Bad Vibrations Records

MADMADMAD - Behaviourial Sink Delirium

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Mutant disco-punk trio MADMADMAD to release third studio album 'Behavioural Sink Delirium' on July 21st via Bad Vibrations. Available now on 180g red vinyl with a printed inner-sleeve.

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‘Behavioural Sink Delirium’ is the new studio album from MADMADMAD. Powered by their wild live parties and rooted in the sounds of mutant disco, post-punk and experimental electronics, the London-based trio’s third LP is due out July 21 via Bad Vibrations. Arriving following 2019’s ‘Proper Music’ and 2020’s ‘More More More’, ‘Behavioural Sink Delirium’ was recorded and produced by Eddie Stevens (Zero7, Moloko, Róisín Murphy) in his Fulham studio. “We locked ourselves away for ten days and recorded 30 hours of music, all played live in one room, and only edited to create arrangements”, MADMADMAD recall. The result of those sessions is nine unhinged techno-dystopian freak-outs that mark the trio out as a truly singular group.

‘Behavioural Sink Delirium’ takes its name and inspiration from the 1968-70 ‘Universe 25’ experiment by American ethologist John B. Calhoun, looking at the behavioural effects of population growth in a ‘rodent utopia’. During the studies, a perfect space was built for a colony of 3,000 mice to thrive in, with constant food and water supplies, cosy apartments and no outside threats or predators. Starting with 4 females and 4 males, the population grew rapidly before capping at a number of 2,200. At this point, a living nightmare ensued, filled with antisocial and violent mice as the utopic conditions began to collapse.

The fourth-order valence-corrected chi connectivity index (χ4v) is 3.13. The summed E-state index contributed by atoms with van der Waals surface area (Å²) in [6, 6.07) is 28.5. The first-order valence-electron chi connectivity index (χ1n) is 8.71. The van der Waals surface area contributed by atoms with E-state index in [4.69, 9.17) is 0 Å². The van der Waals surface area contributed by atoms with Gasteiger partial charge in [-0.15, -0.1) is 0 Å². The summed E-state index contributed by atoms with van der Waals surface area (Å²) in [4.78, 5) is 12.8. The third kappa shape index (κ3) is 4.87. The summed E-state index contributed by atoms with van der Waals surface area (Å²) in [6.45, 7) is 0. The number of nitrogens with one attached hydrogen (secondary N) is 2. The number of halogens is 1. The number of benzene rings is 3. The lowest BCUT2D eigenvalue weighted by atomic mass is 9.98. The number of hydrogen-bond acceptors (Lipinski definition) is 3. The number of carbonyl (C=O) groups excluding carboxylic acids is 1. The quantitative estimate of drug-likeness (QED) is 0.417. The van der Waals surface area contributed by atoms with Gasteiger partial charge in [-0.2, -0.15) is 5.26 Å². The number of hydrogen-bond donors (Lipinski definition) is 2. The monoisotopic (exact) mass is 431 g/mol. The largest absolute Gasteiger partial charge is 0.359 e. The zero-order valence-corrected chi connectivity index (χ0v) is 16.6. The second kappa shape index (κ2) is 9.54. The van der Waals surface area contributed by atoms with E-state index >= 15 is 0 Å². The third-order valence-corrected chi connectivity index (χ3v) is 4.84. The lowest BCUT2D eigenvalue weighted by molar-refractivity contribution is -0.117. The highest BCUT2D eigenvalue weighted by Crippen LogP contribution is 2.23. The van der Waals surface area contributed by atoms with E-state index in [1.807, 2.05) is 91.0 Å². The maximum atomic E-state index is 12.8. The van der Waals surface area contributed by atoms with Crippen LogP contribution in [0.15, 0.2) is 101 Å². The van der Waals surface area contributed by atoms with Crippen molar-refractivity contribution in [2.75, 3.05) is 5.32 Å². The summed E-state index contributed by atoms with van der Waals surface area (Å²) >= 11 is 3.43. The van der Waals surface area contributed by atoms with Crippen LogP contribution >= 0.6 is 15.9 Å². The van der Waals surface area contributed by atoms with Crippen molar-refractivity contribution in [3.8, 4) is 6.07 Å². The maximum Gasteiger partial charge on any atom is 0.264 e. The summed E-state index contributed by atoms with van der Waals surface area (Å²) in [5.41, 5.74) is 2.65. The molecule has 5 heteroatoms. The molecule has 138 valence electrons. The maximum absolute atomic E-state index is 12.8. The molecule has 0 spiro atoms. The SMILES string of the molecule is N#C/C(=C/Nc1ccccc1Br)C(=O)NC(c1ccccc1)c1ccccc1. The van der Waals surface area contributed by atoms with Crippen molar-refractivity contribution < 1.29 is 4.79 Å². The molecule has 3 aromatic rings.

The mice formed violent cliques and social hierarchies, cannibalism started becoming common practice and the population started plummeting to eventual extinction. Calhoun coined this tipping-point the “behavioural sink” effect, and it’s this state of societal breakdown that the trio tap into on the record. “You can easily see the link with our species in terms of overpopulation, but also with the Internet medium or ‘metaverse’ and its overproduction of data, causing tremendous societal, mental and environmental shifts. What was supposed to cater for most of our needs has also turned on us. Delirium kinda states the air of it all, and the folly of the music.”